Photo: Red Wings draft pick Anthony Mantha has torn up the QMJHL and put himself in prime position for a prominent role on Team Canada at the 2014 WJC (courtesy of Bruce Bennett/Getty Images)

Welcome to the November 2013 edition of On the Rush, a monthly column featuring prospects at various competition levels who are either exceeding expectations or falling a little behind.

Read more»

Defense continues to be main strength of Pittsburgh Penguins prospect pool

by Ian Altenbaugh
on

Eric Hartzell - Pittsburgh Penguins

Photo: Eric Hartzell is one of several promising goaltending prospects in the Pittsburgh Penguins system. Hartzell was signed as a free agent on April 14th, 2013. (courtesy of Andre Ringuette/NHLI via Getty Images)

The Pittsburgh Penguins front office has shown a preference for selecting mobile, puck-moving defensemen early and often in the NHL Draft. The organization believes puck-moving defensemen hold premium value in the NHL, and by having several with very high pedigree, they are in a position of strength.

Read more»

Deep and talented group of defensemen lead Pittsburgh Penguins Top 20

by Ian Altenbaugh
on

Beau Bennett - Pittsburgh Penguins

Photo: Following a strong rookie year in 2012-13, forward Beau Bennett is expected to start the upcoming NHL season playing alongside Penguins center Evgeni Malkin. (courtesy of Jeanine Leech/Icon SMI)

The Pittsburgh Penguins have developed a reputation over recent years as a team that likes to select defensemen early and often in the NHL Draft. The philosophy shifted recently however, as the Penguins have started to build up their goaltending pool.

Read more»

Pittsburgh Penguins well represented at all levels of post-season play

by Ian Altenbaugh
on

Scott Harrington - Pittsburgh Penguins

Photo: Selected in the 2nd round of the 2011 NHL Draft, defenseman Scott Harrington has quickly developed into one of the Penguins most promising defensive prospects. (courtesy of Terry Wilson/OHL)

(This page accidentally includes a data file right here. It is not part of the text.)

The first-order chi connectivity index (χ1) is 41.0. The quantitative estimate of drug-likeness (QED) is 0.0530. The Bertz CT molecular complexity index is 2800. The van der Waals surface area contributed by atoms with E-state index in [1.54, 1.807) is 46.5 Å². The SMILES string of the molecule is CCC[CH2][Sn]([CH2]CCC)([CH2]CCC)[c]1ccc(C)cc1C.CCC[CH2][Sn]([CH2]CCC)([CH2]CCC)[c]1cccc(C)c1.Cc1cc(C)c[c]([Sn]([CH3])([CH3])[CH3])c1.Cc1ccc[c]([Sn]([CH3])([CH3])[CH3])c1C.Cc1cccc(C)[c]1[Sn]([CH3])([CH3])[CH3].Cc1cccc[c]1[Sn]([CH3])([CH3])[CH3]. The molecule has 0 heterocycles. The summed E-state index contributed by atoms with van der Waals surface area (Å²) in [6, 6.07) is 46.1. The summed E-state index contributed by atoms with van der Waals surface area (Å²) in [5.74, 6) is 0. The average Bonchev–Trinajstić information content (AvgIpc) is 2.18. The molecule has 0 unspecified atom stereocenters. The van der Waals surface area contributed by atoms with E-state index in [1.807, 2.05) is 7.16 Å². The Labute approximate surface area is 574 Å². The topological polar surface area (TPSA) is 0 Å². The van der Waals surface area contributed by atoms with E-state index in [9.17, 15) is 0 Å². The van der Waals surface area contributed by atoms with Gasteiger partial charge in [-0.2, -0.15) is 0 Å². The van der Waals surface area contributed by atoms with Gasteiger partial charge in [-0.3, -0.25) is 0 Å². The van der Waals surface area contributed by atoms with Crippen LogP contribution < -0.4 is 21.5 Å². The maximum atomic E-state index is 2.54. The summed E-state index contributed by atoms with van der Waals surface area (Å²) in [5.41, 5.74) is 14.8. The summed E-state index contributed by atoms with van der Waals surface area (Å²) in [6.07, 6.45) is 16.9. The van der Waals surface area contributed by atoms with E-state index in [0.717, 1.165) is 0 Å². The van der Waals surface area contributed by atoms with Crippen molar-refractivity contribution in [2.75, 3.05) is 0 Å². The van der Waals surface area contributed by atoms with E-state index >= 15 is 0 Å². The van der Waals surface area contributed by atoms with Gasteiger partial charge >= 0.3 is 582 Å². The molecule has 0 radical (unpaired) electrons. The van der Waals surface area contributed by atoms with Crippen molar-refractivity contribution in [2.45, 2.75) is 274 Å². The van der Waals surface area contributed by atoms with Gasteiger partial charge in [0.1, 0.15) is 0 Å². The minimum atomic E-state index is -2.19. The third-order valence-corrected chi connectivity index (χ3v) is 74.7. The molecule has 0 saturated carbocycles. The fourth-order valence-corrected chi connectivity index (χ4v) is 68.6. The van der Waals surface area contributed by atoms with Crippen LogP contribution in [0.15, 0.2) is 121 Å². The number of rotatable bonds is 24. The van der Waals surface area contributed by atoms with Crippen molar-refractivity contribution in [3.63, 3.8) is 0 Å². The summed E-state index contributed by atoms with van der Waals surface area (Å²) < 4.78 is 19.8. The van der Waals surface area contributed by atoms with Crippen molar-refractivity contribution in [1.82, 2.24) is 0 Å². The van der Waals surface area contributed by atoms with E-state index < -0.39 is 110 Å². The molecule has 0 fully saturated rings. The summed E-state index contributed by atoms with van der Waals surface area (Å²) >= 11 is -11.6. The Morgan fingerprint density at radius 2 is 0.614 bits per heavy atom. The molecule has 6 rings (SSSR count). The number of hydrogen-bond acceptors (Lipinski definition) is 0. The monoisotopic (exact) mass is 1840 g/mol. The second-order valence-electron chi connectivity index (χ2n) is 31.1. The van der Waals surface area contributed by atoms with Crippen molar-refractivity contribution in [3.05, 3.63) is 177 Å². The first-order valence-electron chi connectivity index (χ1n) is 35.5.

If the old adage that says success breeds more success is correct, then the future for the Pittsburgh Penguins appears quite bright. The organization has many players who went the distance in their respective post-seasons, including three who competed for a Memorial Cup, two who played in the NCAA Frozen Four, and roughly a dozen more currently competing in the NHL and AHL playoffs.

Read more»

Pittsburgh Penguins show preference for NCAA talent

by Ian Altenbaugh
on

Oskar Sundqvist - Pittsburgh Penguins

Photo: Forward Oskar Sundqvist is the only European trained prospect currently in the Penguins system. Sundqvist was selected in the third round of the 2012 NHL Draft. (courtesy of Bruce Bennett/Getty Images)

With a front office and coaching staff made up almost entirely of former NCAA hockey players, it should come as no surprise that the Pittsburgh Penguins love to draft and develop collegiate level talent. However, there are also pragmatic reasons as to why Penguins draft collegiate bound players. The biggest reason is because NHL teams are afforded two more years with NCAA players before they have to make a decision regarding whether or not they will sign the player to an entry-level contract. That extra development time is crucial for a team like the Penguins, who rely heavily on mid-to-late round draft picks to keep their cupboard stocked.

Read more»